Abortion leads to less crime

Jim Holt reviews Freakonomics: A Rogue Economist Explores the Hidden Side of Everything by Steven D. Levitt and Stephen J. Dubner, in the New York Times:

Levitt has strayed far from the customary paddock of the dismal science in search of interesting problems. How do parents of different races and classes choose names for their children? What sort of contestants on the TV show ”The Weakest Link” are most likely to be discriminated against by their fellow contestants? If crack dealers make so much money, why do they live with their moms? Such everyday riddles are fair game for the economist, Levitt contends, because their solution involves understanding how people react to incentives. His peers seem to agree. In 2003, Levitt was awarded the John Bates Clark Medal, bestowed every two years on the most accomplished American economist under 40…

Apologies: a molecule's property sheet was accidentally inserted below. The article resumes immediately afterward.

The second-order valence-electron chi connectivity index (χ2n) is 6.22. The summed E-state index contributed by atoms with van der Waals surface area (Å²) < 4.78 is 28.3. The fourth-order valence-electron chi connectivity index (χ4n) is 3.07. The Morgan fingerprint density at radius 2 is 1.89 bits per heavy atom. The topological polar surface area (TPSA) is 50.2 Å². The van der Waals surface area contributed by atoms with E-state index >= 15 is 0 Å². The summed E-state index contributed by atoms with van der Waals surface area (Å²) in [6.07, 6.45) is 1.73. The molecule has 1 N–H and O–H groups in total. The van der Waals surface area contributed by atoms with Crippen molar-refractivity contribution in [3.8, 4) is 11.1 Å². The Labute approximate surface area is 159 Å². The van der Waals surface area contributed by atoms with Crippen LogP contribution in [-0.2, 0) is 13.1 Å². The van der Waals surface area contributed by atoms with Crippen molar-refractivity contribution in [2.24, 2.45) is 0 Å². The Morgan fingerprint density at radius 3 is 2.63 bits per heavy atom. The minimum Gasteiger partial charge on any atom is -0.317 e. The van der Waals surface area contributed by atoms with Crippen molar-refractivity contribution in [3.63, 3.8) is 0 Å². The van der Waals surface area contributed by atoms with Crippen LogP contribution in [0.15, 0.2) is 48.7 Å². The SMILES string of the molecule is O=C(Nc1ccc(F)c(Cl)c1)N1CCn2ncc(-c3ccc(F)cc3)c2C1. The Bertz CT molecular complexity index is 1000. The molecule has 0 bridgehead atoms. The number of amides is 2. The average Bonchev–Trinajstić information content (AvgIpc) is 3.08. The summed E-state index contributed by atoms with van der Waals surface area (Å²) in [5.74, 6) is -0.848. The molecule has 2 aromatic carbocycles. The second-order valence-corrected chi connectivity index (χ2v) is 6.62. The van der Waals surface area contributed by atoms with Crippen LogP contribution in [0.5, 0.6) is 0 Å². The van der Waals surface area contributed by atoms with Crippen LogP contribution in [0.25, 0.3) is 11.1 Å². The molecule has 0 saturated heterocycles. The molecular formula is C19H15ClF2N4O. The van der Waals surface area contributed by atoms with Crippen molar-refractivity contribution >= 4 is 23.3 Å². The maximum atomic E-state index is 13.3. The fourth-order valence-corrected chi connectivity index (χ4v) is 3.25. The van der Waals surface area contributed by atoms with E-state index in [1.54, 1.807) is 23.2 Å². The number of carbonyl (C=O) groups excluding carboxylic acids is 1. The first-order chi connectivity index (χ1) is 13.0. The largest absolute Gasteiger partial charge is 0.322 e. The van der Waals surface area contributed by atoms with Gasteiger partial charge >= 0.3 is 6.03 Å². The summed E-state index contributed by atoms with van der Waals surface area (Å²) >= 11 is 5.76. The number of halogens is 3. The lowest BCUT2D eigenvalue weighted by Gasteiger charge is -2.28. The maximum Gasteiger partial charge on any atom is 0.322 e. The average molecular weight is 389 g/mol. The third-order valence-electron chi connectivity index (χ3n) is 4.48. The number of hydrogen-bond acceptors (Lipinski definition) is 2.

The trivia alone is worth the cover price. Did you know that Ku Klux Klan members affixed a ”kl” to many words (thus two Klansmen would hold a ”klonversation” in the local ”klavern”) or that the secret Klan handshake was ”a left-handed, limp-wristed fish wiggle”? In the mid-1940’s, a Klan infiltrator began to feed such intelligence to writers for the radio show ”The Adventures of Superman,” who incorporated it into the plotline, thereby making the Klan look ridiculous in the eyes of the public and driving down its membership. Levitt uses the rise and fall of the K.K.K. to illustrate the power of hoarded information.

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